"Because it doesn’t make a difference" strangely absent.
I’ve written three pieces for GOOD, and probably will write no more. I’ve covered Egypt’s climate change troubles post Mubarak, the deep irony of Oil companies adapting to climate change impacts, and the little discussed Executive Order by President Obama on climate change.
I am calling on GOOD to apologize to its readers for publishing this piece of trash:
Disclosure: These views are my own.
GOOD magazine has jumped the shark. Once sailing a lean tack, the magazine now seems mastless, grasping for both attention and direction. Their front pages are filled with regurgitated aggregates of schlock and candy.
Just last week, GOOD published a piece on how cigarettes are cool. I’m not kidding you. “The Upside of Smoking,” was posted June 14 by Nona Willis Aronowitz. Nona is no guest blogger, she’s one of GOOD’s associate editors. She helps shape the magazines content (granted, her column is pure fluff that trolls for page views).
In The Upside of Smoking, Nona wrote smoking helps girls lose weight. She argues that smoking is cool. She states that smoking keeps your brain sharp. And that smoking can help you avoid awkward social moments - just fire up a butt and your talkative friend will auto-close his gabber.
Look, my understanding is that GOOD editors pre-approve content during weekly and/or morning meetings. If so, then this piece got the green light from the masthead. This tells me that GOOD doesn’t give a shit about human health, a rats ass about its reputation, or the effect the article would have on future collaborations with other writers, like me.
Does GOOD or Nona really believe that cigarettes have an upside? No. I think they’re tactlessly trying to stoke flames to increase pageviews, which is just plain trashy.
It also shows that, to my mind, not one of their mastheads has experienced the deep emotional and financial pains from losing a loved one to cancer. And if they have, shame on them! Further, the fact this garbage was published also shows the editors probably do not have kids of an age susceptible to picking up smoking for the first time in their young lives.
Disingenuous fluff pieces have no place in the pages of GOOD. It’s disrespectful of the type of readership GOOD deserves. Dangerous to its young readers. This trash chips away at the magazine’s credibility. This is the road to failure.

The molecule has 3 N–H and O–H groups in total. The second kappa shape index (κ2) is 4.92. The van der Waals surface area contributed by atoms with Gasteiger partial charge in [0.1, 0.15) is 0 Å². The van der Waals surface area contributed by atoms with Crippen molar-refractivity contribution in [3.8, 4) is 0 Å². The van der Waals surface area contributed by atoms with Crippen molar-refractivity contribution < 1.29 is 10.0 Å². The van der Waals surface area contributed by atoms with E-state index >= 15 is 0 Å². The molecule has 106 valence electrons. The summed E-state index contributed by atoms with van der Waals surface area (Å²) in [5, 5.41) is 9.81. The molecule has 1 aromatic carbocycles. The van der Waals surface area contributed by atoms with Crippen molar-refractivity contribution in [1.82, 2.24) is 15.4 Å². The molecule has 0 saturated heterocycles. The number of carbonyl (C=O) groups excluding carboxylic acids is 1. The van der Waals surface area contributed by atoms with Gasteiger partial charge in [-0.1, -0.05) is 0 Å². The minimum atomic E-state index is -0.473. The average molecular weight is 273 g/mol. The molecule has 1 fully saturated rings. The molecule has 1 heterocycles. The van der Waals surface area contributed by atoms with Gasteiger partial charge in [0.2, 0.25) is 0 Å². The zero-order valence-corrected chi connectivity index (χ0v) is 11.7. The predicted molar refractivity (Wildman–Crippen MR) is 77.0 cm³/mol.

If people at GOOD read this rant and claim ignorance of the content its own editors publish, then clearly there are much deeper problems at the management level. (GOOD, I prefer you reply to me publicly. But if you wuss out, you can reach me here.)
Cigarette smoking is not cool. It fucking kills people. It causes miscarriages and birth defects. The ag-waste and littered-butts pollutes the environment. Growing tobacco causes deforestation, uses loosely regulated pesticides, and is socially stigmatizing. And, apparently, it makes men impotent. To say otherwise is stupid and indefensible. GOOD needs to publicly apologize.
Editors, writers, interns, finance, webbies, sales go get’em: http://www.good.is/about/jobs
My latest article for GOOD Magazine is up, here. It’s one of the most surreal moments in environmental history: Oil companies are adapting to climate change. Companies like BP and Exxon are worried about climate impacts to their infrastructure, pipelines, drill rigs, and operations. They’ve hired climate experts and IBM to evaluate vulnerabilities, and industry is expected to spend billions in upgrades.
Above, a Russian pipeline ruptures as it sinks into melting permafrost.
I argue that:
(T)he very industry that publicly denies the very reality of climate change, is looking to climate experts for help. They cooperated with consultants who analyzed oil and gas industry’s ability to absorb impacts from a changing climate. The resulting report was a terse assessment showing that the oil and gas industry was far behind the climate action curve.
IBM teamed with two heavyweight climate consultancies, Acclimatise and Carbon Disclosure Project to produce the report, Building Business Resilience to Inevitable Climate Change. Located in the UK, the climate consultants work primarily with very large corporations to identify how climate change will impact their products. The oil and gas industry, already overly sensitive to political and economic swings, is not prepared for the impacts to their physical assets. For example, oil platforms located in shallow oceans were not at all built with sea level rise in mind. This is not to mention being battered by bigger and more frequent storms such as Hurricane Katrina.
A British panel on Wednesday exonerated the scientists caught up in the controversy known as Climategate of charges that they had manipulated their research to support preconceived ideas about global warming.